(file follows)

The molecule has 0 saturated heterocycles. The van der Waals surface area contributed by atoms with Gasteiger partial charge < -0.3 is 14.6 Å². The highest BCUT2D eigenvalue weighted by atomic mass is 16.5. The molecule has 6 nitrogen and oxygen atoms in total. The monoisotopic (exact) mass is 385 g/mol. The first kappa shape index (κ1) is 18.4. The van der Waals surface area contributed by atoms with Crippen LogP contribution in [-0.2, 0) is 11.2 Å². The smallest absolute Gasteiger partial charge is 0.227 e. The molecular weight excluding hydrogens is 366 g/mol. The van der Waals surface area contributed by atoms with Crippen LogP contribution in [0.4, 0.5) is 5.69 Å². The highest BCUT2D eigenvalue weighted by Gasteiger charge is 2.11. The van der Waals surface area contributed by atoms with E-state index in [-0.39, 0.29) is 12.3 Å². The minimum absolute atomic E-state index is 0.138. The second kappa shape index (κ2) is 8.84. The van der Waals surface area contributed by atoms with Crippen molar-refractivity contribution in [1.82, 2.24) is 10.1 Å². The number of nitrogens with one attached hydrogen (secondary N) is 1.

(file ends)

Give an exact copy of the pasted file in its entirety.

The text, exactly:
The molecule has 0 saturated heterocycles. The van der Waals surface area contributed by atoms with Gasteiger partial charge < -0.3 is 14.6 Å². The highest BCUT2D eigenvalue weighted by atomic mass is 16.5. The molecule has 6 nitrogen and oxygen atoms in total. The monoisotopic (exact) mass is 385 g/mol. The first kappa shape index (κ1) is 18.4. The van der Waals surface area contributed by atoms with Crippen LogP contribution in [-0.2, 0) is 11.2 Å². The smallest absolute Gasteiger partial charge is 0.227 e. The molecular weight excluding hydrogens is 366 g/mol. The van der Waals surface area contributed by atoms with Crippen LogP contribution in [0.4, 0.5) is 5.69 Å². The highest BCUT2D eigenvalue weighted by Gasteiger charge is 2.11. The van der Waals surface area contributed by atoms with E-state index in [-0.39, 0.29) is 12.3 Å². The minimum absolute atomic E-state index is 0.138. The second kappa shape index (κ2) is 8.84. The van der Waals surface area contributed by atoms with Crippen molar-refractivity contribution in [1.82, 2.24) is 10.1 Å². The number of nitrogens with one attached hydrogen (secondary N) is 1.